Selvi B. Anit

Robert J. Artuz













Biofiltration is a relatively new pollution control technology. It is an attractive technique for the elimination of malodorous gas emissions and of low concentrations of volatile organic compounds (VOCs).

The most common style biofilter is just a big box. Some can be as big as a basketball court or as small as one cubic yard. A biofilter’s main function is to bring microorganisms into contact with pollutants contained in an air stream. The box that makes up this biofilter contains a filter material, which is the breeding ground for the microorganisms. The microorganisms live in a thin layer of moisture, the "biofilm", which surrounds the particles that make up the filter media. During the biofiltration process, the polluted air stream is slowly pumped through the biofilter and the pollutants are absorbed into the filter media. The contaminated gas is diffused in the biofilter and adsorbed onto the biofilm. This gives microorganisms the opportunity to degrade the pollutants and to produce energy and metabolic byproducts in the form of CO2 and H2O.

This biological degradation process occurs by oxidation, and can be written as follows:

Organic Pollutant + O2 CO2 + H2O + Heat + Biomass


While the use of biofiltration in the United States is not wide spread, hundreds of these systems are successfully operating in Europe, Netherlands, New Zealand, Germany, and Japan. Biofilters have been designed primarily for odor control at wastewater treatment plants, rendering plants, and composting operations. However, biofilters are becoming more popular in the treatment of VOCs and other organic compounds.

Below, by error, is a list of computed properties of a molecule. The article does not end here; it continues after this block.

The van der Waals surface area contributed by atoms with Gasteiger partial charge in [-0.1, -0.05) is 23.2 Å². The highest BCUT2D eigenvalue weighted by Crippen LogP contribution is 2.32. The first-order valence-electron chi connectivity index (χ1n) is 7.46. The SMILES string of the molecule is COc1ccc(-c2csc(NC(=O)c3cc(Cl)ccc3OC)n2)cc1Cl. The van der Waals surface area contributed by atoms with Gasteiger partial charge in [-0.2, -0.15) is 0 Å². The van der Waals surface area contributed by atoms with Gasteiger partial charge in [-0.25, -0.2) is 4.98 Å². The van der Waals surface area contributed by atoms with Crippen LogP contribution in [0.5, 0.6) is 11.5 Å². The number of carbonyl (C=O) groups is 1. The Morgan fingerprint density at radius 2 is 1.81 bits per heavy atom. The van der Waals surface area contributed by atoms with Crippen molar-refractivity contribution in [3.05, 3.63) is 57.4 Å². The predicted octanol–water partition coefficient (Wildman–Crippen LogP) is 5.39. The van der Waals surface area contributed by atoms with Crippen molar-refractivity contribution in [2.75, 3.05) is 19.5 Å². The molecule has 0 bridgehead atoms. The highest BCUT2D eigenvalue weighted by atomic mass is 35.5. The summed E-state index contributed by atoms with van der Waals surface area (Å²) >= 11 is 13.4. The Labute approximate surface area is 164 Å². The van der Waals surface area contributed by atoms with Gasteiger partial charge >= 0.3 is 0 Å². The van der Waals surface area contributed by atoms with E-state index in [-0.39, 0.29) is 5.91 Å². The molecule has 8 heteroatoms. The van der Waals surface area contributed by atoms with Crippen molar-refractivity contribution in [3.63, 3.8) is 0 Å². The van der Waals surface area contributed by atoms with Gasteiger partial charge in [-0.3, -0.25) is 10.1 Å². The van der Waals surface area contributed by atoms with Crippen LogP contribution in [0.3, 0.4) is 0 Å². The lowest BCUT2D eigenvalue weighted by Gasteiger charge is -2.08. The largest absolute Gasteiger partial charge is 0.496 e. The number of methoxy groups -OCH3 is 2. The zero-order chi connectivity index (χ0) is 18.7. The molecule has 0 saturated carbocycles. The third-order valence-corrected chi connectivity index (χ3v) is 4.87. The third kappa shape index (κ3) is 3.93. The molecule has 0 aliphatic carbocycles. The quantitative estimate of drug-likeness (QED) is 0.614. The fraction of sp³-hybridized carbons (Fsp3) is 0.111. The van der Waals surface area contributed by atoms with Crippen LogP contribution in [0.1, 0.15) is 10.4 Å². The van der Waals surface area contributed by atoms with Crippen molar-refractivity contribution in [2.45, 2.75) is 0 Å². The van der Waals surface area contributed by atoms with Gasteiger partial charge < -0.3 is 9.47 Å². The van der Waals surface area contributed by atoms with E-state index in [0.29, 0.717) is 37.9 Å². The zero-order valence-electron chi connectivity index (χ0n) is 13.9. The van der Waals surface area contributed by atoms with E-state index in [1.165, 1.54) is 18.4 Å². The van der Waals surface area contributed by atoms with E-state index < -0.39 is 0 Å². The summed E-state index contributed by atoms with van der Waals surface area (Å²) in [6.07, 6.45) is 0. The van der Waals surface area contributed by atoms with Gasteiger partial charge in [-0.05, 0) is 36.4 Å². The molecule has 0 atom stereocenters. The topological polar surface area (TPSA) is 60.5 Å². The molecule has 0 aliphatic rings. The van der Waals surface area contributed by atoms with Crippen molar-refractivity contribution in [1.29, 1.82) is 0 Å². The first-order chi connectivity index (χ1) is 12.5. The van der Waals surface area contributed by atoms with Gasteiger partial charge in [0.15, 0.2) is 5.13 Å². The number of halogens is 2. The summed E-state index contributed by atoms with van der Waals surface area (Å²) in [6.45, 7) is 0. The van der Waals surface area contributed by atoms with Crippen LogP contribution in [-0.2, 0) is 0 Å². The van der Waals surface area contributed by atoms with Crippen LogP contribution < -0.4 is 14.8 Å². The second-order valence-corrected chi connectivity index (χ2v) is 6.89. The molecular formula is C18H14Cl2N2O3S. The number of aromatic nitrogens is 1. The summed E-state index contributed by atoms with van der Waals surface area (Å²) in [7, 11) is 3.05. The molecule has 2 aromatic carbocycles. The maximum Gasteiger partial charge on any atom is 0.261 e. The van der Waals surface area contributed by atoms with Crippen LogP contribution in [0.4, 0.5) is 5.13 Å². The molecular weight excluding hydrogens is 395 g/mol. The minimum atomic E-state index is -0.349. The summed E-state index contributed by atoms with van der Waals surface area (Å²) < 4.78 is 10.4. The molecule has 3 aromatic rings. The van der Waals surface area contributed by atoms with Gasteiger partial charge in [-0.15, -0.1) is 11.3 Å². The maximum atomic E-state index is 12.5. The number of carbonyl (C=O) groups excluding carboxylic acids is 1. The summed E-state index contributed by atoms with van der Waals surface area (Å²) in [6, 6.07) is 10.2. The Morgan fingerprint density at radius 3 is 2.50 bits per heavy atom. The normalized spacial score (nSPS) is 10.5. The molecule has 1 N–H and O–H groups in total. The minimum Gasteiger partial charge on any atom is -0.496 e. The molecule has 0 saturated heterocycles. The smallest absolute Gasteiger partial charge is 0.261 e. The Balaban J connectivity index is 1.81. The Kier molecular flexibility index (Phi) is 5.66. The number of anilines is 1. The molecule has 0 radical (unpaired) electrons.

The following is a brief timeline of the development of biofilters:

1923 -- Biological methods were proposed to treat odorous emissions.

1955 -- Biological methods were applied to treat odorous emissions in low concentrations in Germany.

1960’s -- Biofiltration was used for the treatment of gaseous pollutants both in Germany and US.

1970’s -- Biofiltration is used with high success in Germany.

1980’s -- Biofiltration is used for the treatment of toxic emissions and volatile organic compounds (VOCs) from industry.

1990’s -- Today, there are more than 500 biofilters operating both in Germany and Netherlands and it is widely spreading in US.

Applications for odor control have occurred since the 1950s and ranged from soil filters to large biological trickling filter plants. Odorous air emissions generally can be characterized as having relatively low pollutant concentrations that include hydrogen sulfide, mercaptons, and other reduced sulfur compounds. In addition, applications for VOC control have just become popular in the past decade and are still being researched extensively. For example, research has shown that biofilters can be used to remove a variety of airborne contaminants, including aliphatic and aromatic hydrocarbons, alcohols, aldehydes, organic acids, acrylate, carbolic acids, amines and ammonia.